Over three decades ago, Benjamin Levine, M.D., applied to be a NASA astronaut. Being disqualified – he’s colorblind – was a good thing. It gave Dr. Levine, Professor of Internal Medicine and Director of the Institute for Exercise and Environmental Medicine, a partnership between UTSW and Texas Health Presbyterian Dallas, the opportunity to ask key questions as a researcher.
The annual award recognizes an individual or team for research with significant scholarship, innovation, and impact for space medicine. The award was presented by Jeffrey Sutton, M.D., Ph.D., Director of the Center for Space Medicine at Baylor College of Medicine.
“As a clinical cardiologist and expert in space physiology, Ben has been a valuable resource to NASA in evaluating and managing cardiovascular problems in astronauts,” Dr. Sutton said, noting Dr. Levine also has mentored countless students and served in substantial scientific leadership roles. “However, it is in space biomedical research where Dr. Levine has truly excelled, making him most deserving of this award.”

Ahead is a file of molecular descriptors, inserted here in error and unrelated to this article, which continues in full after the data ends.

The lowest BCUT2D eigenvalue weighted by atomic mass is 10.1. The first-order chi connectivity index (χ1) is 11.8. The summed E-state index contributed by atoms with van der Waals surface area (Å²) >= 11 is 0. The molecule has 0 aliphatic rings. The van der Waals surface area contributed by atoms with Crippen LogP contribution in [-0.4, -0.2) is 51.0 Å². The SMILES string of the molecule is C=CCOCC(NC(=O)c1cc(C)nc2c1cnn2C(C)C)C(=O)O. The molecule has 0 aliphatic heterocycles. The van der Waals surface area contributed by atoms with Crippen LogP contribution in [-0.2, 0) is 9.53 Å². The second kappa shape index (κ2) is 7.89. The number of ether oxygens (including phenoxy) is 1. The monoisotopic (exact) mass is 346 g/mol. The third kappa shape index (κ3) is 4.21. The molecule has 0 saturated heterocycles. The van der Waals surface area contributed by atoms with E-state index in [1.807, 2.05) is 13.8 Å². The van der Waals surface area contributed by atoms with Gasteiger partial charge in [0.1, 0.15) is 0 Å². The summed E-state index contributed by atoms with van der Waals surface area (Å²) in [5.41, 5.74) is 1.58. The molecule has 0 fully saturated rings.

As a young physician-scientist, Dr. Levine placed the first invasive central venous pressure catheters in astronauts, demonstrating that central venous pressure decreases rather than increases in space, as had been previously thought. He also defined the concept of cardiac atrophy as it applies to bedrest and spaceflight – and identified specific interventions to prevent it.
Dr. Levine’s ambitious series of experiments in the Shuttle era found that sympathetic nerve activity is increased in space – findings that pointed the scientific community toward the mechanisms of reduced stroke volume. In addition, his team discovered that adequate exercise aboard the International Space Station could prevent cardiac atrophy and orthostatic intolerance, Dr. Sutton noted.
“There are many other scientific accomplishments, including Ben’s pivotal findings regarding invasive measurements of intracranial pressure in volunteers during parabolic flight, and his contributions to understanding spaceflight-associated neuro-ocular syndrome and potential countermeasures,” Dr. Sutton added.
“I am very grateful to receive this award from the Space Medicine Association,” Dr. Levine said. “Some of the most exciting and rewarding work I have done in my career has been to address the critical research questions regarding the cardiovascular adaptations to spaceflight. This research effort has also led to one of my areas of clinical expertise, which is taking care of patients with ‘gravity diseases’ – that is, those who can’t stand up on Earth, or faint. The ability to merge my research focus with an important clinical application is one of the true joys of academic medicine, and I am grateful to NASA and my colleagues in space medicine for this opportunity and recognition.”